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GRK 1482 Jahrbuch 2011-2014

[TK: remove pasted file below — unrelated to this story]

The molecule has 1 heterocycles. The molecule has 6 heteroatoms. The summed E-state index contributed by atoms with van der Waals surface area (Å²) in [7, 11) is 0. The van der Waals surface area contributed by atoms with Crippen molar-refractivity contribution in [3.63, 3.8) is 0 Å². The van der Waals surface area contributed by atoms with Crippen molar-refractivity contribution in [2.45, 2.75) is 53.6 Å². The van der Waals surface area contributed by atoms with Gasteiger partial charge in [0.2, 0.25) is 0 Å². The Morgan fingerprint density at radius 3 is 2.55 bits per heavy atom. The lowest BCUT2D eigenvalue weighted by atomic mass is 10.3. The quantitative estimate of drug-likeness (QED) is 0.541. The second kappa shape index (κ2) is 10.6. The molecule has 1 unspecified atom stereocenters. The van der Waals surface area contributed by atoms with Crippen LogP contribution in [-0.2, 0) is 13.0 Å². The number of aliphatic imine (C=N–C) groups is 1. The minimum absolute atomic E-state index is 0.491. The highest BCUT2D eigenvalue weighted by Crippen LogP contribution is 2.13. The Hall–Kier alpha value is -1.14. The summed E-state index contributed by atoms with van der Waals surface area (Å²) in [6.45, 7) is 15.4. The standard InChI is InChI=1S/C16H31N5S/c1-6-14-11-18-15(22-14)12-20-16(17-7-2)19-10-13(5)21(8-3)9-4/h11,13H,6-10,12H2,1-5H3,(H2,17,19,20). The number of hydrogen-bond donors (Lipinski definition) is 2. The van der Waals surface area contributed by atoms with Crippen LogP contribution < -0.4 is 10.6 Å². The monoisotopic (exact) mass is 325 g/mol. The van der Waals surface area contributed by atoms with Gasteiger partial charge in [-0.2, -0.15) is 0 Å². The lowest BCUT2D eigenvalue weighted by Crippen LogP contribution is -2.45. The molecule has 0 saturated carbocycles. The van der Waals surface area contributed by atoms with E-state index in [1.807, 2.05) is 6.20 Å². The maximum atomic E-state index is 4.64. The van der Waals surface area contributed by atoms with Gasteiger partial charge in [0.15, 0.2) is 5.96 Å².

Publications [1] Jostins L, Ripke S, Weersma RK, Duerr RH, McGovern DP, Hui KY, et al. Host-microbe interactions have shaped the genetic architecture of inflammatory bowel disease. Nature. 1. November 2012, 491(7422):119–24. [2] Kim SC, Tonkonogy SL, Albright CA, Tsang J, Balish EJ, Braun J, Variable phenotypes of enterocolitis in interleukin 10-deficient mice monoassociated with two different commensal bacteria. Gastroenterology. April 2005, 128(4):891–906. [3] Steck N, Hoffmann M, Sava IG, Kim SC, Hahne H, ..., Haller D. Enterococcus faecalis metalloprotease com- promises epithelial barrier and contributes to intes- tinal inflammation. Gastroenterology. September 2011, 141(3):959–71. [4] SteckN,MuellerK,SchemannM,HallerD.Bacterialprote- asesinIBDandIBS.Gut.November2012,61(11):1610–8. Supervisors Prof. Dr. Dirk Haller | TUM | Nutrition and Immunology Prof. Dr. Wolfgang Liebl | TUM | Microbiology Start of project: March 2011 Academic background: Studies of Nutritional Science at Technische Universität München PhD FELLOWS GRK Progress Report 2011-2014 | Page 39 Aim The aim of this study is to further assign structure-based func- tions of the model organism E. faecalis under normal and chro- nically inflamed conditions in order to investigate the impact of microbe-host interactions in chronic intestinal inflammation. Methods and Results In this study, we characterized enterococcal virulence in vitro and in vivo using newly generated epaB deletion (TX5692) and lgt deletion mutants. Both ∆epaB and ∆lgt mutants showed the same morphological phenotype with single rounded cocci. A deletion of epaB resulted in diminished in vitro biofilm gene- ration under static and flow conditions including attenuated formation of micro-colonies and impaired adhesion to epithelial cells in vitro. Moreover, the loss of epaB significantly reduced vi- rulence of E. faecalis in infection models of Caenorhabditis ele- gans and Galleria mellonella in comparison to wild-type strain OG1RF. While the deletion of lgt had no impact on biofilm formation or adhesion of E. faecalis in vitro, ∆lgt mutants showed attenuated virulence in infection models of C. elegans and G. mellonella in comparison to wild-type strain OG1RF. To further analyze microbe-host interaction, germ-free Mandu- ca sexta larvae, a natural host to E. faecalis, were mono-asso- ciated with E. faecalis mutant and wild-type strains. Compared to wild-type OG1RF, the ∆epaB and ∆lgt mutants showed at- tenuated intestinal colonization. Analyzed by confocal micro- scopy, ∆epaB mutants revealed altered adhesion to the larval intestinal epithelium in vivo. In addition, mono-association of M. sexta larvae with the ∆epaB mutant led to reduced intestinal expression levels of peptidoglycan-recognition protein (PGRP). In a next step, we investigated the impact of ∆epaB and ∆lgt mutants on intestinal pathogenesis in the IL-10-/- mouse mo- del of chronic intestinal inflammation. Germ-free wild-type and IL-10-/- mice were mono-associated with wild-type OG1RF or ∆epaB or ∆lgt mutant strains and sacrificed after 16 weeks. Compared to IL-10-/- mice that were associated with wild-type OG1RF, mice associated with ∆epaB or ∆lgt mutants showed diminished levels of chronic inflammation markers such as lower weight of spleen and mesenteric lymph nodes and less increased colon length. Outlook Our results suggest a prominent role of epaB and lgt as viru- lence factors mediating the interaction of E. faecalis with the host in multiple ways. To bring these results in context with chronic intestinal inflammation, we recently performed mono- association experiments in a mouse model of experimental colitis. By using E. faecalis as commensal model organism, we hope to unravel the unclear functional relationship between commensal gut microbiota and host in chronic intestinal in- flammation. Biofilm formation of E. faecalis wild-type OG1RF (top) and ∆epaB mutant strain (bottom) on biotic surface after 20h of incubation (60x magnifica- tion). E. faecalis (green) from ∆epaB mutant strain form less micro-co- lonies on a fixed layer of differentiated murine intestinal epithelial PTK-6 cells (Nuclei=blue, E-cadherin=red).